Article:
MONTPELIER -- A proposal to triple the amount of money that Vermont is devoting to emergency housing assistance drew concern from a key lawmaker Monday.
The Department for Children and Families is asking for $3.2 million for such assistance, in addition to the $1.5 million that was earmarked in the budget last spring. Much of the money goes toward providing temporary shelter for homeless individuals and families in motels.
The head of the Vermont House Appropriations Committee, Rep. Martha Heath, attributed the increase in housing expenses to the state's rising homelessness. She said Vermont needs to find more systematic approaches than having people stay in motels.
"It doesn't make sense to me on a purely logical basis that we have one of the lowest unemployment rates in the country, yet we continue to see these growing numbers of people who need housing," she said as the Appropriations Committee prepared to meet to respond to unforeseen needs in the middle of the fiscal year.
Overall, though, Heath said the issues her committee began reviewing Monday would be easier to resolve than those in the budget for the next fiscal year.
That year begins July 1, and early estimates indicate the state will collect about $70 million less in revenues than it will have in expenses. Gov. Peter Shumlin is expected to make his spending recommendations Jan. 15.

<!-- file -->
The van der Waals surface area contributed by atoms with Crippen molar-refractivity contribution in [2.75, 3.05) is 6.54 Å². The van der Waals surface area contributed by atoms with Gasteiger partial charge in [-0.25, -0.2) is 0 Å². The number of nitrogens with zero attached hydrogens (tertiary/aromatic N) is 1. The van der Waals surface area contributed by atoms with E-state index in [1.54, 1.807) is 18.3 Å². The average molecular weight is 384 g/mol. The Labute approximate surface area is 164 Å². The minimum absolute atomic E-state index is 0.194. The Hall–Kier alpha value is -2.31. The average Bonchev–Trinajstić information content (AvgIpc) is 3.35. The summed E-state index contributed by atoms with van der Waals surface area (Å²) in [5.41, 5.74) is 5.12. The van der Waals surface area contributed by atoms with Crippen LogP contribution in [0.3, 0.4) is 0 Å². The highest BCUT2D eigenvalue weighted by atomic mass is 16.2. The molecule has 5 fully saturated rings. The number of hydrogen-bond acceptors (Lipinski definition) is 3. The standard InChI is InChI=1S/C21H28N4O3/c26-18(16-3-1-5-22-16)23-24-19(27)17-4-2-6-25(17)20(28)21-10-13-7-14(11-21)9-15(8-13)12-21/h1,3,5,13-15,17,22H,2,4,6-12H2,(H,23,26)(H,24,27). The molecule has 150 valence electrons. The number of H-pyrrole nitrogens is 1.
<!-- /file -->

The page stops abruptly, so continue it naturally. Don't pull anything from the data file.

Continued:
On Monday, the subjects were midyear budget changes for the current fiscal year.
Among midyear changes proposed:
--The administration is seeking a $7.1 million boost in funding for general Medicaid, the health insurance program for low-income residents, a change attributed to growing caseloads.
--The Department of Corrections needs $1.5 million more to pay for moving inmates to out-of-state prisons to make room for pre-trial detainees. Corrections Commissioner Andy Pallito said the change reflected an underestimate in last year's budget process more than a growth in demand for beds.
--The state is saving an estimated $6.8 million on health premiums for state workers. The workers, who pay 20 percent of their health care costs, also are enjoying a break for four two-week pay periods from having to pay their share. Jim Reardon, commissioner of the Department of Finance and Management, attributed the savings to lower-than-anticipated health claims by state employees.